In chemistry, the term ‘stoichiometry’ refers to the number of atoms of elements on both sides of a reaction. Stoichiometry tells you how many different molecules of each type of reactant you need to generate a specific product or set of products. Ecologists and limnologists can use these same principles of stoichiometry to understand aquatic ecosystems because individual species, like molecules, have defined chemical composition. The elemental formula of an individual species is normally not as strictly defined as the kinds of molecules we are most accustomed to thinking about, those with specific, unvarying composition. However, stoichiometry can still be a very useful approximation. Stoichiometry has much to say about the linkage of cycling of different elements and about patterns of nutrient limitation in primary producers and other parts of food webs. It bridges studies on individual species with studies dealing with the flow of matter and energy in ecosystems.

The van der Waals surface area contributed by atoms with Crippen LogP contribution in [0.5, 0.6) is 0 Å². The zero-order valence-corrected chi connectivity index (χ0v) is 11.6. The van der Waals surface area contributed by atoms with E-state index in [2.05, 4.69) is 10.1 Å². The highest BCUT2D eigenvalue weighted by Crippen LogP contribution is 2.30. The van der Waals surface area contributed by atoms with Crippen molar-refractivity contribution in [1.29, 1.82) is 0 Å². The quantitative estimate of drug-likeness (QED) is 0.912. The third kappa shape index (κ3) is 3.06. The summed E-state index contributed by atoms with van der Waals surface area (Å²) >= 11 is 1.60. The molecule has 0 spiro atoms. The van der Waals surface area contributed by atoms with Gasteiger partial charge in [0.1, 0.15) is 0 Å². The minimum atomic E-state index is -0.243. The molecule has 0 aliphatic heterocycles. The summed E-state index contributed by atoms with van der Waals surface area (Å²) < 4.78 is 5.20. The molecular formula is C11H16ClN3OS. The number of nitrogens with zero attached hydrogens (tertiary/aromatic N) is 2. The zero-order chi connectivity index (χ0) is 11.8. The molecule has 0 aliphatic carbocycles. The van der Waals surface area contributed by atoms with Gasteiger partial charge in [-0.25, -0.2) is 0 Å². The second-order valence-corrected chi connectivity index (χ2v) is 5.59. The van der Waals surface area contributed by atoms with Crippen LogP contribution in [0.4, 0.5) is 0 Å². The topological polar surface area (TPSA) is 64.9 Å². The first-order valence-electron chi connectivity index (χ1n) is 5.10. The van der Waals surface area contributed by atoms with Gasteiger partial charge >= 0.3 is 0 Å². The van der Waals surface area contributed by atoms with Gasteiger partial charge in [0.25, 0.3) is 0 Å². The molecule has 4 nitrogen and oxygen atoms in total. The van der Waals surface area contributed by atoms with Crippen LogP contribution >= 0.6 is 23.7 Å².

|Original language||English (US)|
|Title of host publication||Encyclopedia of Inland Waters, Second Edition|
|Number of pages||14|
|State||Published - Jan 1 2022|
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